If you’re trying to incorporate healthier foods into your diet but find you’re still continually craving junk food, the challenge you’re facing is not really in training your brain—it’s overcoming the signals emanating from your gut!
More precisely, the real challenge is training the trillions of bacteria residing there, and getting them to send the right signals.
In case you’ve missed the ground-breaking research on gut bacteria, you should know that gut bacteria play a larger role in your life than you realize. They are linked to your brain in what scientists dub “the gut/brain axis.”
This axis—or “link”—is what signals your brain in a myriad of ways, especially with regards to what you eat.
Feed your gut beneficial, not destructive, foods
If you continue to feed the bacteria in your gut with junk food, you will be supporting the growth of less-desirable microorganisms that thrive on junk food.
Soon these bacteria will multiply and keep on asking your brain for more of these same low-nutrient foods. This is how junk food cravings are created.
The only way to put a stop to the cravings is by doing the opposite: eat healthy and include foods with a probiotic content.
Consuming a diet rich in fruits and vegetables will starve out junk food-loving microorganisms, causing a decline in their numbers and reducing those cravings. The microorganisms that like healthy food will multiply in their place, fostering a healthier microbiome.
It doesn’t take much to foster a population of friendly bacteria in your gut.
Start by getting plenty of fiber—both soluble and insoluble. Insoluble fiber is usually found in the roughage of “real” foods. This includes fruits, vegetables, legumes and whole grains.
As implied by its name, insoluble fiber is not digested. When eaten, it acts as a “cleansing” mechanism, and transports toxins as it travels through your intestine and exits your body.
Soluble fiber, on the other hand, absorbs water and helps in stabilizing digestion.
Apart from all these, fiber can act as a prebiotic, a substance that the human digestive system cannot process, but is eaten by bacteria in the gut instead.
Learn to love fermented foods!
Every culture around the world has a long history of consuming fermented foods. From kimchi in Korea to sauerkraut in Europe, fermented foods was the practical way to store foods long-term before the age of refrigeration.
And, even though the people didn’t know it, the fermented foods they were eating fortified their bodies with the crucial beneficial bacteria the gut requires. Ironically, this is the essential nutrient that is so lacking in today’s modern diet.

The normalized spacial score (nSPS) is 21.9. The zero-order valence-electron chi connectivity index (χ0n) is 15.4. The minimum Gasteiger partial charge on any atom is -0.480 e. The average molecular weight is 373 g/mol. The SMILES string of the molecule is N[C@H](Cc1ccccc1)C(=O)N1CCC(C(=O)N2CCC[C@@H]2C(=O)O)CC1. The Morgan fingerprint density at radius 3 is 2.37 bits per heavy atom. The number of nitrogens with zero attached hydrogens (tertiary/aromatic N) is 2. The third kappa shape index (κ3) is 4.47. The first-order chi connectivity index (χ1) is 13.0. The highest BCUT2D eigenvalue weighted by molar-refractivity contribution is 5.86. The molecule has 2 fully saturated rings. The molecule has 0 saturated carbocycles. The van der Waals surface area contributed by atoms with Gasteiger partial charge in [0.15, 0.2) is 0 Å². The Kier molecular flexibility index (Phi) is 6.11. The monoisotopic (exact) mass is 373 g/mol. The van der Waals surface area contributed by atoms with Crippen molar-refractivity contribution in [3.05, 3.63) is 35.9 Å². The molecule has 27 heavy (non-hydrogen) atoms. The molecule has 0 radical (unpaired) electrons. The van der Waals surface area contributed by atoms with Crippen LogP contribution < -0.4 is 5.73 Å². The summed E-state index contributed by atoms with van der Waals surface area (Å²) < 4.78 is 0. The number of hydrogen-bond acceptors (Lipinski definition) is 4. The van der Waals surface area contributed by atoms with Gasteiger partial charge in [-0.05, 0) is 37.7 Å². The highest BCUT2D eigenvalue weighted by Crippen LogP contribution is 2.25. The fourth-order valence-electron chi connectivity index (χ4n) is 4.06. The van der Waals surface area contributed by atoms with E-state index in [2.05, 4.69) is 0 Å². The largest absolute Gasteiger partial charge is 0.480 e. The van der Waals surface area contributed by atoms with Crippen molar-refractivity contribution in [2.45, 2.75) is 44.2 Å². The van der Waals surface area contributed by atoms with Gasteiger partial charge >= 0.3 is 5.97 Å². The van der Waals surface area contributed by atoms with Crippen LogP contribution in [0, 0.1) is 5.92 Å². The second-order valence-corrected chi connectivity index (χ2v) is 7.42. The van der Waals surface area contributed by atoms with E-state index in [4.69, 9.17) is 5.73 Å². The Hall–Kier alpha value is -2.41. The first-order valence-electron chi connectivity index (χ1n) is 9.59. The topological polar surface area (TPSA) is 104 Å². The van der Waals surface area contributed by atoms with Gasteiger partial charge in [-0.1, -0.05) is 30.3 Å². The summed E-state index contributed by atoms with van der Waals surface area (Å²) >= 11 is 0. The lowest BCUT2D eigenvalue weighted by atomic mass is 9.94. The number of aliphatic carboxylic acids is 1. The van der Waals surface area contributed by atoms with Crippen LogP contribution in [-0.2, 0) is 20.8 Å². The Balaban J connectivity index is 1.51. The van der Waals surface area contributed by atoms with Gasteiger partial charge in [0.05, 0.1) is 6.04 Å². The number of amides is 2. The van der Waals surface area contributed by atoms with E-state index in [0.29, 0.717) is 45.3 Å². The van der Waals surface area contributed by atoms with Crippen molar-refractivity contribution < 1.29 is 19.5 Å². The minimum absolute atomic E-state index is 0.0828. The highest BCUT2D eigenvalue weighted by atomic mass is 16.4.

Fermented items like sauerkraut, kombucha, kefir, and yogurt help maintain a healthy balance of bacteria in your gut. The fermentation process occurs because of the action of microorganisms, so these items do contain microbes that are good for your digestive system.
(Note: Depending on a single fermented food source is not recommended, especially if that source is yogurt. Most yogurt available in western markets is not real, and provides little, if any, live probiotics.)
You can also obtain beneficial gut bacteria from quality supplements. Supplementing probiotics (beneficial bacteria) provides many benefits:
Optimize digestion – The proper break-down of food, and assimilation of nutrients, requires digestive enzymes AND gut bacteria. The more fortified the gut, the better your digestion is.
They boost your immune system – Your large intestine is contact with fecal matter on a daily basis, which means it needs to have a strong barrier in place that keeps it safe from infection and harmful toxins. Gut bacteria fortifies your intestine’s natural barrier, increasing its protection from damage and disease.
They help boost your mental health – Remember the gut/brain axis? It also has an impact on your mental health, it turns out. A healthy stomach will allow you better control over your moods and may even help you fight anxiety, depression, and sleeping disorders.
They give you an energy boost – By improving and keeping your digestive system healthy, friendly gut bacteria help facilitate the efficient delivery of nutrients to your body. This means getting more energy from your food and being more resistant to fatigue.
They’re good for your heart – Your body produces bile acids that are used to help in digesting the fat you consume. Unwanted bacteria attacks these acids, impairing your body’s ability to process fat effectively and putting you at greater risk of cardiovascular disease.
High populations of good bacteria help keep the human microbiome in balance. This keeps the bad bacteria at bay, keeps bile acids intact, and restores the body’s ability to process unwanted fat and cholesterol.
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